News & Reports
An Investigation into the Use of a Non-native Language in the Workplace
25% of our respondents said that a non-native language was the official language of their company
Daijob.com has conducted an investigation on their own users to clarify how much non-native languages are used within companies and how much the ability to use a non-native language at work influences the job-seekers decision to join a company.
■Objective：To find out how much of a non-native language is used at work and how much the chance to use a non-native language is valued by job-seekers.
■Investigation Period：From January 6th to 27th 2015
■Respondents：Readers of the Daijob.com Newsletter: 198,000 people (as of Oct. 2014)
■Answering Method：One-click voting in the Daijob.com Newsletter
■No. of valid responses: See each question.
◆For what purpose do you mainly use a non-native language at work?
A non-native language seen to be mostly used for internal communications.（No. of responses: 181）
When asked for what purpose a non-native is used at work, 25% of respondents said that a non-native language was the official language of the company while 19% said it was used for communication with a boss or foreign colleagues. This means a total of 44% of respondents used a non-native language for "internal communications".
23% of respondents said that writing/reading mails was the main use of a non-native language in their position, 12% said that it was used for writing/reading documents and only 6% said that the main use of a non-native language was to negotiate with customers.
◆What do you prioritise when looking for a job?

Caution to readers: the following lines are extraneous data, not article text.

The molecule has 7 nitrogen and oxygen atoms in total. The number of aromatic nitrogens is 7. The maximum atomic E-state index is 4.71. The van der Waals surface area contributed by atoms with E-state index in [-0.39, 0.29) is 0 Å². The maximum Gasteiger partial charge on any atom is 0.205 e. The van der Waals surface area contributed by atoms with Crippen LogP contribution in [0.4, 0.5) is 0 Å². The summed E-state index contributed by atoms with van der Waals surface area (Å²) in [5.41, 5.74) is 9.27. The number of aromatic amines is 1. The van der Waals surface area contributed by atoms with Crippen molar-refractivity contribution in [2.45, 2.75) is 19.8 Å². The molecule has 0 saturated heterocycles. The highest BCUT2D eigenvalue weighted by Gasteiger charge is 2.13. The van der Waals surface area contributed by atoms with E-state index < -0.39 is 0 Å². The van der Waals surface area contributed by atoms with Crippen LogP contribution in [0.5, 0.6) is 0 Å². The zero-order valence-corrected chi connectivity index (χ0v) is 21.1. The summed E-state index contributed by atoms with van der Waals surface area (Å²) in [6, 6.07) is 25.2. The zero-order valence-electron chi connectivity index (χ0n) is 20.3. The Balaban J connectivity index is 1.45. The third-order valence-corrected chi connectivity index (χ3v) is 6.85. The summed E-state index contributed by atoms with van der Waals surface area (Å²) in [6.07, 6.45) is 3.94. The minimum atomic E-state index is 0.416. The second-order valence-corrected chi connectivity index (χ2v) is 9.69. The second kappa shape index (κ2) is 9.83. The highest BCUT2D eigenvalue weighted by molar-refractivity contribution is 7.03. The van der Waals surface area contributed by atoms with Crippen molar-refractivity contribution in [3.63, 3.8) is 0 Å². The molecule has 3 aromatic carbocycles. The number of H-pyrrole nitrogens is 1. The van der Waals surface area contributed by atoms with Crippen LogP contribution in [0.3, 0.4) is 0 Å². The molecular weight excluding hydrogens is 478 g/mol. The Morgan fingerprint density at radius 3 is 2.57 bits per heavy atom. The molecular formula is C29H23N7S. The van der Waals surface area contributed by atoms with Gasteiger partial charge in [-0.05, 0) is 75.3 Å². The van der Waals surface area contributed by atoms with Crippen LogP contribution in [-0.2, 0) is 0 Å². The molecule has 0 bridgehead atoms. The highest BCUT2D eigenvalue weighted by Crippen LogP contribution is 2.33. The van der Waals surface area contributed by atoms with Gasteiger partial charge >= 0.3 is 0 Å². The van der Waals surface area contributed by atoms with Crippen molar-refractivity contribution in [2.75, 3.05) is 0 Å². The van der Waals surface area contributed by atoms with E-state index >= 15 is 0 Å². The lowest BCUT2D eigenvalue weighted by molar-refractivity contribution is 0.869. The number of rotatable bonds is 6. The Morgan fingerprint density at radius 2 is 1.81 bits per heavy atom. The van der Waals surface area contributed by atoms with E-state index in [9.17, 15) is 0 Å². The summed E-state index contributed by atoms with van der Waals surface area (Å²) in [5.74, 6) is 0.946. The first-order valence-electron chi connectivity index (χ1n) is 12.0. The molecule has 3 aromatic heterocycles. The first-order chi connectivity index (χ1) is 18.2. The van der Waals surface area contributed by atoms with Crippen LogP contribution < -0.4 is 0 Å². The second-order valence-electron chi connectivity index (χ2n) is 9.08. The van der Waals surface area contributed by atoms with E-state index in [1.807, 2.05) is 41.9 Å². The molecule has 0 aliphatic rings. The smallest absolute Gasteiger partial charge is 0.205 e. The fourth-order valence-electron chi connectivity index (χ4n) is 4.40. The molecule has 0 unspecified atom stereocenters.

"Something that matches my experience" and "the chance to use a non-native language" receive roughly the same number of responses. (No. of responses: 128)
While 34% of respondents mentioned that they would prioritise a job which matched their previous experience, 32% said they would place most importance on the opportunity to use a non-native language. This reaffirms the fact that the chance to English is a significant factor when job-seekers consider their options.
◆What type of company would most appeal to you?
Not a type of company but the opportunity to work globally considered most important.（No. of responses: 252）
43% of respondents answered that a company in which the boss and colleagues are foreign would be most attractive to them. While the answers were split relatively evenly between "a Japanese company that is expanding abroad", "a Japanese company that plans to expand abroad" and "a branch of a Japanese company overseas", 55% of respondents indicated a desire to work in a foreign-affiliated company as opposed to 45% who showed a desire to work in a Japanese company.
18% of respondents wished to work in a Japanese company that would expand overseas in the future, which showed that companies that were not already overseas were preferred to those already established.